If you’re looking for something light but still protective and supportive, then the Xa Pro 3D Trail Running Shoes are going to be an easy recommendation from us.
These shoes have a flexible sole that has good traction for trails. Salomon has also employed their 3D chassis design here which accounts for great stability and movement. Salomon has improved this model by adding a softer tongue which means a softer and more comfortable fit.
When it comes to rucking in these shoes, they’re going to be most suited for lower weights in your backpack and less extreme terrain.
These would be great for rucking trails or out on city pavements – though not so great if you’re looking to go off-road and into the wilderness with extremely rocky terrain.
They’re also synthetic and don’t use any animal leather if you’re a vegetarian or vegan!
When looking at different rucking boots, it can be really hard to work out what is suitable for rucking and what is not. Some boots cater just for trails, others for military or manual work, others for specific weather conditions and environments.
To remedy this, we’ve created this in-depth buyers guide which will help explain our choices above, but also helps you if you want to branch out and look for different boots yourself.
Why Are There So Few Boots Specifically For Rucking?
It’s important to note here – just because a shoe says ‘for trails’ or ‘for military use’ doesn’t mean that you can’t use them for rucking. Boots specifically for rucking are still a new thing so you often have to look elsewhere to find the right product.
The weight of a shoe doesn’t just necessarily refer to how much it weighs, but rather how heavy it feels when it’s on your feet. For example, we found that the Salomen pro-3D trail running shoes were heavy when held in your hands, but deceptively lightweight when worn.
Generally the heavier the shoe the more support and protection it’s likely to offer your feet, but the less likely it is to be flexible and easy to move around in.
When you’re rucking, you probably want a mixture of both depending on how fast you move, where you are, and the kind of weight you’re carrying in your rucksack.
Weight can also refer to how a shoe feels to wear. Does it feel tight to your foot? Or are they clunky and overbearing? You must remember to try boots on before committing to a purchase. Have a walk around in them, bend your foot to make sure they’re not too heavy for you.
Before you decide what boots you want to buy, you must consider where you’ll be rucking. If you live in a city and will be primarily urban rucking, then buying gigantic combat boots might not be the best bet for flat pavements and terrain.
But if you’re going out into the middle of nowhere, then something with extra support might come in handy.
It’s also worth keeping in mind the kind of load you’ll be carrying whilst rucking. If you’re new to rucking, then it’s best to go with something light so as not to over-exert yourself, but as you get more comfortable in your training, you might want to start adding weight, and then it’s important to consider shoes.
The heavier the weight on your back, the more support your feet will need to carry it. Considering the weight you’ll be carrying is very important when selecting shoes.
Boots can be made of a variety of different materials, and boots for rucking are no different.
For lighterboots more suited to trails and urban rucking, you’re more likely to come across breathable materials such as nylon mesh and polyester. These allow your feet more room to breathe and make the shoe more comfortable.
For the soles of your boots, it’s very important to ensure your boots are built with tough material so that your feet will be protected from stones, sticks, and roots.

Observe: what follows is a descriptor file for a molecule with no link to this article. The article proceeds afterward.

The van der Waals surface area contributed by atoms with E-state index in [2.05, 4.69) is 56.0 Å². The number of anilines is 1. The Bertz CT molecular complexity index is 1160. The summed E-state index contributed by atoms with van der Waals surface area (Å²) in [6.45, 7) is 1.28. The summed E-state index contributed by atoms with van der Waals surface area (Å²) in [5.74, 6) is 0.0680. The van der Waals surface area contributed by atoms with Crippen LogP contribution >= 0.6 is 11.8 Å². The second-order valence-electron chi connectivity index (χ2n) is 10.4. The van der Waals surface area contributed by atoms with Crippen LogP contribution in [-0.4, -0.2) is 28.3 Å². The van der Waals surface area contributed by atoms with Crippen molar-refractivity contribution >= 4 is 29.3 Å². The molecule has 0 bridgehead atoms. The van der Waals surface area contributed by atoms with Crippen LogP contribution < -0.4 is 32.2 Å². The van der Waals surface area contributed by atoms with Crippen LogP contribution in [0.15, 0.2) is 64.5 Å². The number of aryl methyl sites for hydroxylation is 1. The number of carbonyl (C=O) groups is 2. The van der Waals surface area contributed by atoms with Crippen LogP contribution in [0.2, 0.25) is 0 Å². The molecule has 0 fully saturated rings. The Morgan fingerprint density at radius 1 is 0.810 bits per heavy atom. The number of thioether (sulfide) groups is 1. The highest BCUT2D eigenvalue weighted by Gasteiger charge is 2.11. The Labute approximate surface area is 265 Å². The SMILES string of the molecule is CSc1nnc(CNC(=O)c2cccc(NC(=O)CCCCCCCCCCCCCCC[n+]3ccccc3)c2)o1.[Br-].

Soles & Traction
Have you noticed that different boots have different patterns at the bottom? When it comes to boots that you wear for fashion, it doesn’t matter all that much what their traction is like, but when selecting the best boots for rucking you must check the underside.
Outersoles of rucking, trail, and snow boots tend to have much heavier rivets to allow for extra traction. We recommend not only checking the pattern but also checking how it interacts with the ground, especially more uneven terrain.
For rucking, flexibility can be really important. If you’re rucking on trails then you’ll want something that has a lot more flexibility than if you’re on flat ground.
If your boots don’t have flexibility, you can end up with problems with your feet and legs including blisters and shin splints.
Flexibility is usually determined by the material used for a shoe as well as its design. Some shoe companies have genius designs that can make even the bulkiest of boots flexible.
Frequently Asked Questions
Here is are some of the most frequently asked questions when it comes to selecting the best boots for rucking. Hopefully these answer any difficult questions you may still have.
Is It Bad To Ruck In Running Shoes?
Generally, if you’re out somewhere with difficult terrain, running shoes might not offer you the support your feet need when rucking.
That said, if you’re on lighter terrain or urban rucking, as long as you have good running shoes they should be alright to run in, though they may not be as comfortable as some of the boots listed above.
Are Heavy Boots Better For Rucking?
This entirely depends on where you’ll be rucking, as well as the weight you’ll be carrying. Heavy boots can sometimes be detrimental for rucking, especially if you wear a pair that doesn’t have a lot of flexibility.
Ideally, for rucking you want a pair of boots that have a balance between flexibility and protection, depending on the terrain you’ll be traversing.
What Material Are Rucking Boots Made Of?
There is a variety of materials used to make boots for rucking, which span from leather to synthetics. Generally, boots suitable for rucking will have soft, flexible material mixed with hard material in the places where your feet most need support.
Is Rucking Better Than Running?
Generally, rucking burns more calories than walking but less than running. Rucking can be superior to running however as it is less taxing on your shins, knees, and joints providing you are carrying the right amount of weight and are wearing supportive boots/equipment.